Why it's Vital to Get the CPA License
by Karly Clark, CPA, Citrin Cooperman & Company, LLP –
April 1, 2019
Individuals interested in an accounting career seem to share the same question: Why is it important to get a CPA license? Becoming a CPA is a time consuming, costly and overall difficult process. You must pass four Exam sections that are four hours each in a specific timeframe along with fulfilling extensive educational and experience requirements to obtain your license. You must pay approximately $200 for each Exam section, work through numerous multiple-choice and task-based simulation questions, and anxiously wait for results.
So, what are the benefits of working toward this designation? Quite simply, it will help you gain prestige, improve your professional development and enhance your financial prospects. Here is what can be gained:
- Respect from colleagues. Passing the CPA Exam requires perseverance and knowledge. According to exam results published by the AICPA in 2018, approximately 50 percent of candidates did not pass. Fellow colleagues have congratulated me for passing the Exam, and those who have taken it have commented on how rigorous the process is. CPA licensure proves to your employer you are motivated to advance your career.
- Respect from clients. Clients feel more comfortable paying a professional for a service that is certified rather than not. The designation serves as reassurance that the individual is competent and ethical. This does not mean individuals without a CPA are less capable, but from a client’s perspective, when choosing between two accountants of the same experience, education and price, one accountant having a CPA designation may influence the choice.
- Enhanced skills. The CPA Exam is designed to test an individual’s ability to not only remember and understand concepts, but also to apply, analyze and evaluate.Mastery of these skills can be directly applied to the daily tasks of an accountant. On numerous occasions, I have found myself thinking, “I learned this when studying for the CPA Exam!”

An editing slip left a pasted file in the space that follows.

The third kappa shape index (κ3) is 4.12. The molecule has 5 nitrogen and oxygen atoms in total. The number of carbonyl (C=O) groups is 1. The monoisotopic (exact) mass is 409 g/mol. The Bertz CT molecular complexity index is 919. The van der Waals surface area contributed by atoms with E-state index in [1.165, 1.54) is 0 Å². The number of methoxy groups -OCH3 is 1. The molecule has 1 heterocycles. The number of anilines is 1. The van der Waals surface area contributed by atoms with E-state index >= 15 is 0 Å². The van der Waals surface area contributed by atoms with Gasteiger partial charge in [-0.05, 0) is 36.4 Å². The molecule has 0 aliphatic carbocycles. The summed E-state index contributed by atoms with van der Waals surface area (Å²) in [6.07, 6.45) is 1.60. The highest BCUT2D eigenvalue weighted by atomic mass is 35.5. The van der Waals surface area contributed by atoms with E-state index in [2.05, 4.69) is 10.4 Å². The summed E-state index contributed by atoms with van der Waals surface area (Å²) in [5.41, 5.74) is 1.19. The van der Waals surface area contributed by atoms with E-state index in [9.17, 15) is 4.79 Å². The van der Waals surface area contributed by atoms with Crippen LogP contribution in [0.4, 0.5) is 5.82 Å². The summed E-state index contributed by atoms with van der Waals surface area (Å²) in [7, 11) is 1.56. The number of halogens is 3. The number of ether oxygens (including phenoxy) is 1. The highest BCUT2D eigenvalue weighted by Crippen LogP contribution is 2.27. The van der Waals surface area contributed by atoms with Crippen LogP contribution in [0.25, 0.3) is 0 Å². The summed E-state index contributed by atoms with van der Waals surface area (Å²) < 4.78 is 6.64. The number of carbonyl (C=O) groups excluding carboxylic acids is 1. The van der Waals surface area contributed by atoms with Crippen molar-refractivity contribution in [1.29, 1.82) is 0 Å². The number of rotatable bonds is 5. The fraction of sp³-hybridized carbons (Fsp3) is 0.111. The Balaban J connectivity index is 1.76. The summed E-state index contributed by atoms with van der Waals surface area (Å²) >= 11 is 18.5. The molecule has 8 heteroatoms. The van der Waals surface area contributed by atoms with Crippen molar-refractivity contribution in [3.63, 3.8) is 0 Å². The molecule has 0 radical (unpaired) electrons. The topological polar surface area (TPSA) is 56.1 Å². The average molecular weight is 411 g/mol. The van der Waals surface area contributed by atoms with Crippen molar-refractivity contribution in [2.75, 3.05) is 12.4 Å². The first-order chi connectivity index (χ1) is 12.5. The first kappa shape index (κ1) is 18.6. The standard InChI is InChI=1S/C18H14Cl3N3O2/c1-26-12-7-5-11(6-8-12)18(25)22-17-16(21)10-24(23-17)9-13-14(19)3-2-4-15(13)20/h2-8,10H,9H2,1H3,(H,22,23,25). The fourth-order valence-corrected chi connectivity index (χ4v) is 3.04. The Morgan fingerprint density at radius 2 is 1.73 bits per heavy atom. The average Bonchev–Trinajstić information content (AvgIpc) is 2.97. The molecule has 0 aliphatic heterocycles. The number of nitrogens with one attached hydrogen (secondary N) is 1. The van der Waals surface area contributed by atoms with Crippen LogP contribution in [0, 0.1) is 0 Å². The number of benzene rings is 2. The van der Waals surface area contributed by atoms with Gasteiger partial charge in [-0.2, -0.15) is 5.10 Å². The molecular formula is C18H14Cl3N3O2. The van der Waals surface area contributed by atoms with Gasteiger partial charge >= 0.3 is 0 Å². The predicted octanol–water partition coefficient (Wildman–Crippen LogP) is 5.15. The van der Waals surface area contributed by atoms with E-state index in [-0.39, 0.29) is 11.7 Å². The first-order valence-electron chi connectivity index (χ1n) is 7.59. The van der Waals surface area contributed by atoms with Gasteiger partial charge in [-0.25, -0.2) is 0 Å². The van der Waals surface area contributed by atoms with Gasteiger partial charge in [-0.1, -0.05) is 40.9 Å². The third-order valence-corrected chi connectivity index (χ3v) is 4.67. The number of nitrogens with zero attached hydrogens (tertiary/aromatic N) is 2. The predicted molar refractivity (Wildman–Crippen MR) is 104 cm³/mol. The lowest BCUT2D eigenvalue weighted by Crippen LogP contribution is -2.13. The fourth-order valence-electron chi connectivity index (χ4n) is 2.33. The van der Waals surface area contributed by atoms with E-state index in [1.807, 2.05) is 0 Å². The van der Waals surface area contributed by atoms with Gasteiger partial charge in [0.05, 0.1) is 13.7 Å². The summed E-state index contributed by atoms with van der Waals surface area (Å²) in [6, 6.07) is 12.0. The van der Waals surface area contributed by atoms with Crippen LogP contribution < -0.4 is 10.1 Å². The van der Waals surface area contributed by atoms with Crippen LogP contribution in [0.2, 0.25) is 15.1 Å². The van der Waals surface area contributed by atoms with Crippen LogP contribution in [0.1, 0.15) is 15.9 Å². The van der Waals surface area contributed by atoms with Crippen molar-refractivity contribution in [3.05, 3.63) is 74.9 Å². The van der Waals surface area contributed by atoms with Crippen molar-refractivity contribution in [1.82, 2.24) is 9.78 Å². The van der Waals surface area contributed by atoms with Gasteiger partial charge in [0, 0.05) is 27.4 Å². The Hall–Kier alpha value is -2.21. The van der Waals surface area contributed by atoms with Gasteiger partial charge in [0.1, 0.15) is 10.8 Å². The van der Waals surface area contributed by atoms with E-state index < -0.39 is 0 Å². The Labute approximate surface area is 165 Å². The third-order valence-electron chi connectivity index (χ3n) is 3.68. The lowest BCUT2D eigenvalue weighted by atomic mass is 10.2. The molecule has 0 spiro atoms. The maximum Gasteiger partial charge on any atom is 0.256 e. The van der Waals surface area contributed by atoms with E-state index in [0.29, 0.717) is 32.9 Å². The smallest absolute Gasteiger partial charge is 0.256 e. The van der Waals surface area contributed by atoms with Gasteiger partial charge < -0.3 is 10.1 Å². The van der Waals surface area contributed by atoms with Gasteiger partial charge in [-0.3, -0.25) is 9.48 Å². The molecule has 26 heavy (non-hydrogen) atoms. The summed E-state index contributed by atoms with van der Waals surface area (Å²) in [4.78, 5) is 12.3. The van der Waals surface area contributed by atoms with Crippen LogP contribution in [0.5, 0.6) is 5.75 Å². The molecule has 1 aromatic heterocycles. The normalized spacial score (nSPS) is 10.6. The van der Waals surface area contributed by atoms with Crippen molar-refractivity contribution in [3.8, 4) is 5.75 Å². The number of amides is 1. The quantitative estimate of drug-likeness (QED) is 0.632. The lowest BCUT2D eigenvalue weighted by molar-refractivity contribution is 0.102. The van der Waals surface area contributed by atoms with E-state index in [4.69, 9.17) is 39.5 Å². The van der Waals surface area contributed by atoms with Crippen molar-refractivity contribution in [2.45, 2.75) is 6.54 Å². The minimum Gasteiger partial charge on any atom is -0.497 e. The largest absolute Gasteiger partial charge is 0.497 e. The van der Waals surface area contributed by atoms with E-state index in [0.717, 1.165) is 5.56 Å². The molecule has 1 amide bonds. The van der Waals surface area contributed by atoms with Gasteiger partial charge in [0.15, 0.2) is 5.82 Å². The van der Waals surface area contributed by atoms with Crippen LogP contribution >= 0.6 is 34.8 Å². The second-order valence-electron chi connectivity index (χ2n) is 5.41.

- Better time management. The CPA Exam requires time management skills. For one, you must pass all four sections within 18 months with a minimum score of 75. Because of these requirements and restrictions, time management is key, especially for those working full time. I was used to cramming for my exams in college, but the CPA Exam has trained me to plan ahead and better manage the time I have outside of work and personal obligations. Moreover, you are allotted only four hours to complete the various multiple-choice questions and task-based simulations (along with the written communications for BEC). Colleagues have told me how the Exam helped them understand how much time should be spent on a problem and they have been able to apply that thought process to tasks at work.
- Higher education. To qualify for a New Jersey CPA license, you must obtain a total of 150 semester hours that include 24 semester hours in accounting and 24 semester hours in business, as well as a minimum of a bachelor’s degree from an accredited school (see njcpa.org/becomeacpa for full details). The requirement to obtain 150 semester hours has encouraged individuals to pursue graduate degrees, which they may not have done otherwise. I have colleagues who chose to obtain their Masters in Taxation, and they are valued for it in the profession.
- Higher salaries. CPAs are known to make more money than non-CPAs. How much more? The AICPA noted, “According to Robert Half’s 2017 Salary Guide for Accounting and Finance, professionals with a graduate degree or certifications (like a CPA license) make 5 to 15 percent more.” Additionally, your employer may offer cash bonus incentives and/or reimbursement for Exam-related costs.
- Job opportunities. Job postings for managers and executives typically include the CPA designation as a requirement. Opting out of pursuing your CPA will restrict you from these opportunities. It could also limit your ability to be promoted with your current employer. If you are new to the profession and are on the fence about the CPA designation, you may be limiting your career options.
For those planning a career in the accounting profession, 2019 is the year to pursue your CPA license to invest in your future. You can do it!
Karly A. Clark
Karly Clark, CPA, is a tax supervisor at Citrin Cooperman & Company, LLP.
This article appeared in the March/April 2019 issue of New Jersey CPA magazine. Read the full issue.